Known to many non-Arabs simply as “that place on the corner with sheeshas,” Nefertiti is one of the more popular establishments in this cluster of Middle Eastern and African eateries. This is not so much due to the food as other factors. These include its prime location with plenty of outdoor seating, which offers plenty of opportunities for people-watching, and the fact that the management was among the first to recognize the demand for sheesha smoking and savvy enough to display the waterpipes out front. Which is not to say that the food isn’t any good: Some of it is excellent, such as the “dips” and salads. For example, the Lebanese Chopped Salad is fresh and clean, with more parsley than bulgur and just the right amount of citrus. And both the “meshed eggplant” (sic), a.k.a. baba ganouj, and their version of chickpea and sesame spread, a.k.a. hummus, are perfectly whipped and seasoned and come with a generous pool of green olive oil—perfect for dipping with the (sometimes too) crispy flatbread. Unfortunately, Nefertiti’s grilled dishes don’t merit the same praise. The lamb sheesh kabab (grilled on skewers) in the ubiquitous combination platter was dry and chewy and the portion miniscule; the kuffa (ground meat on skewers) was better, but even so the dish wasn’t worth. No complaints about portion size or value for money with the lamb in tomato rice, a huge plate of rice camouflaging four large chunks of meat, but the meat was dry and flavorless. Food aside, what we like about Nefertiti some people will hate. It is chaotic and loud, especially when the 50-inch flatscreen TV is tuned to a Premier League soccer match, and windy, thanks to industrial ceiling fans overhead. It is also brightly lit and resembles an amusement park, with colors reflecting off stainless steel walls and railings. And, while the management is helpful enough to recommend dishes, the servers can be frustratingly incompetent. A final warning: Negotiating between tables can be like walking through a minefield when the restaurant is full of sheesha-smokers—and late at night (they’re open late), it usually is. So watch your step (and your swinging arms and bags), lest you knock over someone’s waterpipe. In this neighborhood, flying chunks of charcoal are sometimes the least of your worries.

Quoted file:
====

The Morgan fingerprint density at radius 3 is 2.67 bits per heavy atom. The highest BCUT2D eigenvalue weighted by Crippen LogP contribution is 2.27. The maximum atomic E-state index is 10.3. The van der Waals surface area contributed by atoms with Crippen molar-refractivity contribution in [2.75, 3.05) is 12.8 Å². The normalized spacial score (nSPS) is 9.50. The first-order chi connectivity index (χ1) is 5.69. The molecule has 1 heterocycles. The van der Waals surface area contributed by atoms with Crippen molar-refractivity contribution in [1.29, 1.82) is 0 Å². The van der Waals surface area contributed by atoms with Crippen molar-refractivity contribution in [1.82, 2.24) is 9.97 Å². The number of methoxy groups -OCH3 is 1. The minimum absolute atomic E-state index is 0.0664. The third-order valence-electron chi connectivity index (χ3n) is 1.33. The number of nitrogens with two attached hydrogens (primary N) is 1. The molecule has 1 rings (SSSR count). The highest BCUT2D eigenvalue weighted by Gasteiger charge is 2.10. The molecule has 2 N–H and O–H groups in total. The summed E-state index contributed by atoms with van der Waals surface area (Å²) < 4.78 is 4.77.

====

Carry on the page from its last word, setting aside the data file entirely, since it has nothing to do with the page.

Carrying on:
|Address:||Nefertiti, 4/8 Sukhumvit Soi 3/1, Bangkok, Thailand|
|Opening hours:||daily 5pm-3am|
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